I have no difference with my hon. Friend in seeking to prevent discrimination in the sort of cases that he describes. I simply believe that what he has expressed, coloured as it is by the fact that his experience relates to information that he has received from his connection with the Huntington's Disease Association and genetics interest groups, does not reflect the broader picture. I ask him, in turn, to focus on the fact that to try to bracket genetic predisposition with disability is the worst possible signal to give at this point in the development of the science, for reasons that I shall describe in a moment.

Mr. Andrew Miller (Ellesmere Port and Neston)

The hon. Gentleman has failed to read the entire schedule. Clear reference is made in this amendment, the subsequent Government amendment and an amendment tabled by Opposition Members to terminology that overcomes his difficulty. The text before us refers to people who suffer from progressive conditions, and defines the kind of ballpark we are in.

I do not think that the hon. Member for Elmet (Mr. Batiste) is really suggesting that Huntington's disease is not a condition which is almost certain to lead to discrimination. The amendment of the hon. Member for Stratford-on-Avon (Mr. Howarth) refers not to obscure matters like the colour of one's eyes but to serious progressive conditions.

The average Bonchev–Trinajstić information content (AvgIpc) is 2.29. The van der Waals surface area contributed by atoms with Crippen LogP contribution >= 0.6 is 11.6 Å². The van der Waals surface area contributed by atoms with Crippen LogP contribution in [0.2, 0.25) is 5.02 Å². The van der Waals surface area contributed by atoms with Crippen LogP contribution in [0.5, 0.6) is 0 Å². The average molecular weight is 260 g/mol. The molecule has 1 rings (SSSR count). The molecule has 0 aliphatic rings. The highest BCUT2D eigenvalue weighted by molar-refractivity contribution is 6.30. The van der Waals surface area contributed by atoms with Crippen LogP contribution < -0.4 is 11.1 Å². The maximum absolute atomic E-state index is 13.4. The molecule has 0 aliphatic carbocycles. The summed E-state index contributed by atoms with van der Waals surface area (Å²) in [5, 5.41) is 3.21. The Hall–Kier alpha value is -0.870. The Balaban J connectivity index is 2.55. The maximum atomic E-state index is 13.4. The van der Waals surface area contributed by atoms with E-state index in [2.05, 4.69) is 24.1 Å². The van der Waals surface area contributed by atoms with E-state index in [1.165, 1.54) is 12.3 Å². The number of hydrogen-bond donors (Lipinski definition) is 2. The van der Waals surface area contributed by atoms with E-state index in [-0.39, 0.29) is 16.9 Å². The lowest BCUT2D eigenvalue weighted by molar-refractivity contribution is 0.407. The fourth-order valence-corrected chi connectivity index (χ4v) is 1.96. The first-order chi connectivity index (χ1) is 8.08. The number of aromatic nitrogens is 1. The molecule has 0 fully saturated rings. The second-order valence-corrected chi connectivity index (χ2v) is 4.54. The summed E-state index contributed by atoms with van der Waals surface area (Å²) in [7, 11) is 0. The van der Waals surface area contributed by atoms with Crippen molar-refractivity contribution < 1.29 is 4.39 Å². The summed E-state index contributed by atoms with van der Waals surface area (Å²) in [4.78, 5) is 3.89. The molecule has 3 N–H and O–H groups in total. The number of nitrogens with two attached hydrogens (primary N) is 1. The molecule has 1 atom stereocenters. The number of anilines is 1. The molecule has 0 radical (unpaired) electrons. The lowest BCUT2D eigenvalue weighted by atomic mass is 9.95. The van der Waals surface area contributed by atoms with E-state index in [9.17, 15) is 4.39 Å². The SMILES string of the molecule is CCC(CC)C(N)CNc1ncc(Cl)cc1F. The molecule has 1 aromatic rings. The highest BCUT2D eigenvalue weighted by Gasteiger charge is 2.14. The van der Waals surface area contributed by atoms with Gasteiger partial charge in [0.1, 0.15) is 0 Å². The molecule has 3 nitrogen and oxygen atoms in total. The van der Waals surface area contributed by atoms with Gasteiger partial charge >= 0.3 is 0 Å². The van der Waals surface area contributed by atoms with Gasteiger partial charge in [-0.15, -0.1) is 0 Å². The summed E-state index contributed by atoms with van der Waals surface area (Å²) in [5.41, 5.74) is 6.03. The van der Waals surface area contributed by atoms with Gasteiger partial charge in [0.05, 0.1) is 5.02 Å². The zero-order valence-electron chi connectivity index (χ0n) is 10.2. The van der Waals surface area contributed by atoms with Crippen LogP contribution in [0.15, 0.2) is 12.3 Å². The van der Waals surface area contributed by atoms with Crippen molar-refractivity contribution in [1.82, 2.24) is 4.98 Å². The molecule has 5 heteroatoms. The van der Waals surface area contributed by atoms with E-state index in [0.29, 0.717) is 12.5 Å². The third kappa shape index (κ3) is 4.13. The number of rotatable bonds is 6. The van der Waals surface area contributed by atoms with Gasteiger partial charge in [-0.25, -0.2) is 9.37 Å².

Mr. Batiste

With great respect to the hon. Gentleman, who is also a member of the Science and Technology Select Committee, he is missing the point. While the amendment has been proposed in the context of Huntington's disease and other serious defects, the reality is that genetic testing of predisposition will, in a relatively short time, cover the whole spectrum from Huntington's disease to predisposition to a variety of cancers, respiratory disease and a range of other diseases. The tests in each case will be differently balanced.